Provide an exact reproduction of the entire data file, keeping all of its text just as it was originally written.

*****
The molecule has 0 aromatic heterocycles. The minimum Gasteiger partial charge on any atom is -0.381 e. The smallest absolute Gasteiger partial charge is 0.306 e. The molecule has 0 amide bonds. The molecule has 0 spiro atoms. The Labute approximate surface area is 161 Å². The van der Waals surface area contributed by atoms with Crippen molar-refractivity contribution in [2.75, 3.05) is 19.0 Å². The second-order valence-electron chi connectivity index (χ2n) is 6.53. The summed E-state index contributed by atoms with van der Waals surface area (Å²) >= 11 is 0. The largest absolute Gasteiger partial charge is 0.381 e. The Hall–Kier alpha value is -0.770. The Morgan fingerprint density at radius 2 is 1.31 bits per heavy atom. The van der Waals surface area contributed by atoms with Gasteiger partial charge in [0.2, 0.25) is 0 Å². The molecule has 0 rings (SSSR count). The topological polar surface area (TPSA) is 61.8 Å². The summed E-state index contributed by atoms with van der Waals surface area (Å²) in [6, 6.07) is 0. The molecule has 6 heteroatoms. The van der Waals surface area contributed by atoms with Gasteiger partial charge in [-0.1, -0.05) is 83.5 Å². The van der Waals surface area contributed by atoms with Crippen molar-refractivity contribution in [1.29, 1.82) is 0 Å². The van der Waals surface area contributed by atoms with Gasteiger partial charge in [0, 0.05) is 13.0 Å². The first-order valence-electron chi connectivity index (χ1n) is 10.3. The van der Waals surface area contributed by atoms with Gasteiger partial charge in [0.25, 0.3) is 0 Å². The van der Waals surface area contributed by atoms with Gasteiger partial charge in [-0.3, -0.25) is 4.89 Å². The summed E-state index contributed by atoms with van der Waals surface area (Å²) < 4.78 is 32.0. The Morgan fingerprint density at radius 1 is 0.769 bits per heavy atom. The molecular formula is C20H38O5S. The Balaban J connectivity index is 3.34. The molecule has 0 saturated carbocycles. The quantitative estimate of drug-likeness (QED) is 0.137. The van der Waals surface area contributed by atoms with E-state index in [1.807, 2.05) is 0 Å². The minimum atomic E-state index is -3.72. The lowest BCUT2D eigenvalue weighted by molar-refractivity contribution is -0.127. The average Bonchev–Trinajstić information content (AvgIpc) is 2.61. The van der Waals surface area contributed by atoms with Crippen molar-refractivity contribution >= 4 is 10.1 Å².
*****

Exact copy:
The molecule has 0 aromatic heterocycles. The minimum Gasteiger partial charge on any atom is -0.381 e. The smallest absolute Gasteiger partial charge is 0.306 e. The molecule has 0 amide bonds. The molecule has 0 spiro atoms. The Labute approximate surface area is 161 Å². The van der Waals surface area contributed by atoms with Crippen molar-refractivity contribution in [2.75, 3.05) is 19.0 Å². The second-order valence-electron chi connectivity index (χ2n) is 6.53. The summed E-state index contributed by atoms with van der Waals surface area (Å²) >= 11 is 0. The largest absolute Gasteiger partial charge is 0.381 e. The Hall–Kier alpha value is -0.770. The Morgan fingerprint density at radius 2 is 1.31 bits per heavy atom. The van der Waals surface area contributed by atoms with Gasteiger partial charge in [0.2, 0.25) is 0 Å². The molecule has 0 rings (SSSR count). The topological polar surface area (TPSA) is 61.8 Å². The summed E-state index contributed by atoms with van der Waals surface area (Å²) in [6, 6.07) is 0. The molecule has 6 heteroatoms. The van der Waals surface area contributed by atoms with Gasteiger partial charge in [-0.1, -0.05) is 83.5 Å². The van der Waals surface area contributed by atoms with Crippen molar-refractivity contribution in [1.29, 1.82) is 0 Å². The van der Waals surface area contributed by atoms with Gasteiger partial charge in [0, 0.05) is 13.0 Å². The first-order valence-electron chi connectivity index (χ1n) is 10.3. The van der Waals surface area contributed by atoms with Gasteiger partial charge in [0.25, 0.3) is 0 Å². The van der Waals surface area contributed by atoms with Gasteiger partial charge in [-0.3, -0.25) is 4.89 Å². The summed E-state index contributed by atoms with van der Waals surface area (Å²) < 4.78 is 32.0. The Morgan fingerprint density at radius 1 is 0.769 bits per heavy atom. The molecular formula is C20H38O5S. The Balaban J connectivity index is 3.34. The molecule has 0 saturated carbocycles. The quantitative estimate of drug-likeness (QED) is 0.137. The van der Waals surface area contributed by atoms with E-state index in [1.807, 2.05) is 0 Å². The minimum atomic E-state index is -3.72. The lowest BCUT2D eigenvalue weighted by molar-refractivity contribution is -0.127. The average Bonchev–Trinajstić information content (AvgIpc) is 2.61. The van der Waals surface area contributed by atoms with Crippen molar-refractivity contribution >= 4 is 10.1 Å².